04 May Four Birthdays and a Funeral
This picture, from my childhood home, was taken in the summer of 1984, when my mother was 49 years old. 30 years later I have moved back into that home, and I sit in the same spot to eat my dinner, and do my work. Throughout my life my parents have sat there reading the newspaper and paying bills. For the most part the place has remained unchanged. Those stools are now out front as I want to get rid of them (the broken one is still broken). There’s a little less clutter, but not much.
Living in my childhood home, which is in a university town, is an especially profound experience because it is basically unchanged from when I moved away to New York nearly 30 years ago (the house, not the town). Now I am back, not only in the same home, but also in the environment of my youth, hanging out with my friends from childhood, while their children play with mine. This mash up of past and present stretches and tests my memory and sense of self. I imagine that this picture was taken while a dinner party was breaking up. Wine glasses and coffee cups are clues. I see my own manic energy in the face of my mother. I can also see that she has on her armband, which she wore after having surgery for breast cancer. Lymph nodes, that regulate fluids in the body were removed, leaving her with a perpetually swollen arm. I often write about my father but in many ways I am more like her. When I posted this picture to facebook a couple of days ago, many people pointed this out.
In February, about 8 months into this experiment of revisiting life in my childhood home, I turned 45, which is kind of the sweet spot between life and death. At 45 we often have children, or are surrounded by the children of our friends and colleagues. At the same time we are often confronted with death as those around us begin to pass away with increasing regularity. We walk a tightrope, attempting to manage our children, our careers, and our relationships with our parents. This complex balancing of roles and ideas can be emotionally exhausting. I was struck by these realities this weekend as I experienced four birthdays and a funeral, which were all connected to my family and my childhood.
On Saturday morning I dropped my kids off at gymnastics and went to the funeral for a friend’s mother. She was an artist who took her work seriously, but her primary focus was on being a mother. As I listened to the thoughtful eulogies I realized how important unconscious childhood experiences are. I recall being shown her studio space and seeing her work in the house. She was known for intricate etchings that revolved around toothbrushes. Even as a teenager I had read enough about art and artists to have formed and idea of what an artist was like. My friend’s mother, who peppered us with questions about our day as she arranged the kitchen, didn’t fit in with that vision. She was nice, present, and… normal.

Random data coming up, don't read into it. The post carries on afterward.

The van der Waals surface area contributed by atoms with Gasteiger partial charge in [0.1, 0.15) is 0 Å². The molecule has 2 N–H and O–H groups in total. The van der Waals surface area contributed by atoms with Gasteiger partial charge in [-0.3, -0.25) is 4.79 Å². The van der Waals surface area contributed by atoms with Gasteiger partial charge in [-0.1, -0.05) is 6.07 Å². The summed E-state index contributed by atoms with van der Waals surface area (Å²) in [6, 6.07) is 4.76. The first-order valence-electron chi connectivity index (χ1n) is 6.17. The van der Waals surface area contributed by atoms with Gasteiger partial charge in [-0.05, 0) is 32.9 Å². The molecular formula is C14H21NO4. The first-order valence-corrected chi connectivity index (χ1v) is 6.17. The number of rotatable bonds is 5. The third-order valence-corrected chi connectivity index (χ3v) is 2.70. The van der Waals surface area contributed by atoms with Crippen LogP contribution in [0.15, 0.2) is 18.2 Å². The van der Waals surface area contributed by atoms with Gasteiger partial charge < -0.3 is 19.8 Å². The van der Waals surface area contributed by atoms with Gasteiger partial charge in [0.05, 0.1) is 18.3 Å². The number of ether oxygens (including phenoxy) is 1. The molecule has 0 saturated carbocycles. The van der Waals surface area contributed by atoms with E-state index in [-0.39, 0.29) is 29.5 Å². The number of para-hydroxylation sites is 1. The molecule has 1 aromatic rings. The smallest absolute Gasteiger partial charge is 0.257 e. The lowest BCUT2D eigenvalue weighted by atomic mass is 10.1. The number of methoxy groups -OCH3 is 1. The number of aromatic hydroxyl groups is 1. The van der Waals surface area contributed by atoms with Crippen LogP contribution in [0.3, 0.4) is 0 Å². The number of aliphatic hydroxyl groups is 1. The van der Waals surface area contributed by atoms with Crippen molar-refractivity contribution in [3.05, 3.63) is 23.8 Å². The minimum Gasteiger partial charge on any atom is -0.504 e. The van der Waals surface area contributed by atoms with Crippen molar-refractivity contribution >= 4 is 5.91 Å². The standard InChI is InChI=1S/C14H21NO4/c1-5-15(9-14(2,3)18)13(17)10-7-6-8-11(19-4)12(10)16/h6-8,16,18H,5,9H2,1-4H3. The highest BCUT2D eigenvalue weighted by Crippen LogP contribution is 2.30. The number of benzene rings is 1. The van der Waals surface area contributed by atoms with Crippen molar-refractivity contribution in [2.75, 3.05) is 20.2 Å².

As we seek meaning and definition in our lives, the things that we experience shape our sense of life’s roles and possibilities. One part of me always knew that I wanted to be an artist. I wasn’t sure what that meant, but I know that being around my friend’s mother added spice to the stew of ideas that molded my understanding. One could make art with great seriousness without engaging in the “game of art”. This might not bring one glory, but it could certainly bring fulfillment. Further, simply being around art and artists influenced my sense of the primacy and importance of art.
As I look at my own trajectory I can see this influence working its way into my process. I too make art more for myself than for livelihood or recognition. I make photos with no financial goal in sight, and I spend an inordinate amount of time on these posts knowing that only a handful of people will read them. I also know that those who do will find some meaning. More importantly, putting finger to key moves the train up the tracks, helping me to understand my own work, why I do it, and what it means.
Change is difficult to maneuver. I know that this experience of living in my childhood home and childhood town, is harder in some ways for my wife, as she doesn’t have roots in the community. However, for me the experience is perhaps more emotionally complex because each day I am reconnected to my past in ways that trigger unconscious emotional responses. Many of these feelings are positive, but I know they also affect me in ways that I’m not fully aware of. It can be exhausting.
The same night as the funeral, we had a surprise birthday party for my wife. Being in the same space that I inhabited as a child, running wild at my parents’ parties, with the children of their friends, I was struck by a profound sense of the continuum. I was also surrounded by my childhood friends. The children that my children played with were their children. On of my strongest memories of childhood was our annual 4th of July party, to which many of their colleagues and their children would come.
My mother who recently moved out of the house so that we might move-in also came to the party. It was a really nice event, and/but it made me feel like a visitor in my own life, connecting me with, and separating me from, my own past at the same time.
The next morning we went to a birthday brunch with many of the same people, celebrating the birthday of my friend’s wife, the daughter in-law of the woman who had passed away. The party was hosted by another friend from high school who I had not stayed in touch with since high school. It was her husband’s birthday as well. The brunch was in the same space as the previous day’s wake, yet the mood was similar, as they were in essence both celebrations of life, of family, community, and continuity. Now I’m off to a birthday celebration for my niece, but first I need a nap.